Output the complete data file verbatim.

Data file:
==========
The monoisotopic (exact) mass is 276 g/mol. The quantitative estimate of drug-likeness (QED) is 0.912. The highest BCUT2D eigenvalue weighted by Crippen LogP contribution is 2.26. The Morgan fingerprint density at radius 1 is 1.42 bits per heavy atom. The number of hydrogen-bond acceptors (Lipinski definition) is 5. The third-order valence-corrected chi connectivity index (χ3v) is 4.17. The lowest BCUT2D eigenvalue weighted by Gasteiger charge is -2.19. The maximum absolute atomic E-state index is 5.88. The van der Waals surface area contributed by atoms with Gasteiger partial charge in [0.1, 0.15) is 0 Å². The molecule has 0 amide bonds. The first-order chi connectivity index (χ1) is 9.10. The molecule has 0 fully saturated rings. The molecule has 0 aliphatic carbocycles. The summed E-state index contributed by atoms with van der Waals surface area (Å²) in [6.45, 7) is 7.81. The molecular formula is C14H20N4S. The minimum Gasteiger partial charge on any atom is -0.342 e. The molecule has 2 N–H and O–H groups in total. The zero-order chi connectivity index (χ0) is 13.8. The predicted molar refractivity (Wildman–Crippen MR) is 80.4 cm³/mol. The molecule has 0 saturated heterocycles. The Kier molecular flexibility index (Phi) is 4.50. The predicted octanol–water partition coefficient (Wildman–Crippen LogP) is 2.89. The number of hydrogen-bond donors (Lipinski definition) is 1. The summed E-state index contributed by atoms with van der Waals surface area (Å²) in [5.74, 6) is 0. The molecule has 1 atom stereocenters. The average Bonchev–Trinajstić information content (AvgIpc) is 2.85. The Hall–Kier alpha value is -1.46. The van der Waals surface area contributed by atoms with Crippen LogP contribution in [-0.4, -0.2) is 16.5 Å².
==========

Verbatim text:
The monoisotopic (exact) mass is 276 g/mol. The quantitative estimate of drug-likeness (QED) is 0.912. The highest BCUT2D eigenvalue weighted by Crippen LogP contribution is 2.26. The Morgan fingerprint density at radius 1 is 1.42 bits per heavy atom. The number of hydrogen-bond acceptors (Lipinski definition) is 5. The third-order valence-corrected chi connectivity index (χ3v) is 4.17. The lowest BCUT2D eigenvalue weighted by Gasteiger charge is -2.19. The maximum absolute atomic E-state index is 5.88. The van der Waals surface area contributed by atoms with Gasteiger partial charge in [0.1, 0.15) is 0 Å². The molecule has 0 amide bonds. The first-order chi connectivity index (χ1) is 9.10. The molecule has 0 fully saturated rings. The molecule has 0 aliphatic carbocycles. The summed E-state index contributed by atoms with van der Waals surface area (Å²) in [6.45, 7) is 7.81. The molecular formula is C14H20N4S. The minimum Gasteiger partial charge on any atom is -0.342 e. The molecule has 2 N–H and O–H groups in total. The zero-order chi connectivity index (χ0) is 13.8. The predicted molar refractivity (Wildman–Crippen MR) is 80.4 cm³/mol. The molecule has 0 saturated heterocycles. The Kier molecular flexibility index (Phi) is 4.50. The predicted octanol–water partition coefficient (Wildman–Crippen LogP) is 2.89. The number of hydrogen-bond donors (Lipinski definition) is 1. The summed E-state index contributed by atoms with van der Waals surface area (Å²) in [5.74, 6) is 0. The molecule has 1 atom stereocenters. The average Bonchev–Trinajstić information content (AvgIpc) is 2.85. The Hall–Kier alpha value is -1.46. The van der Waals surface area contributed by atoms with Crippen LogP contribution in [-0.4, -0.2) is 16.5 Å².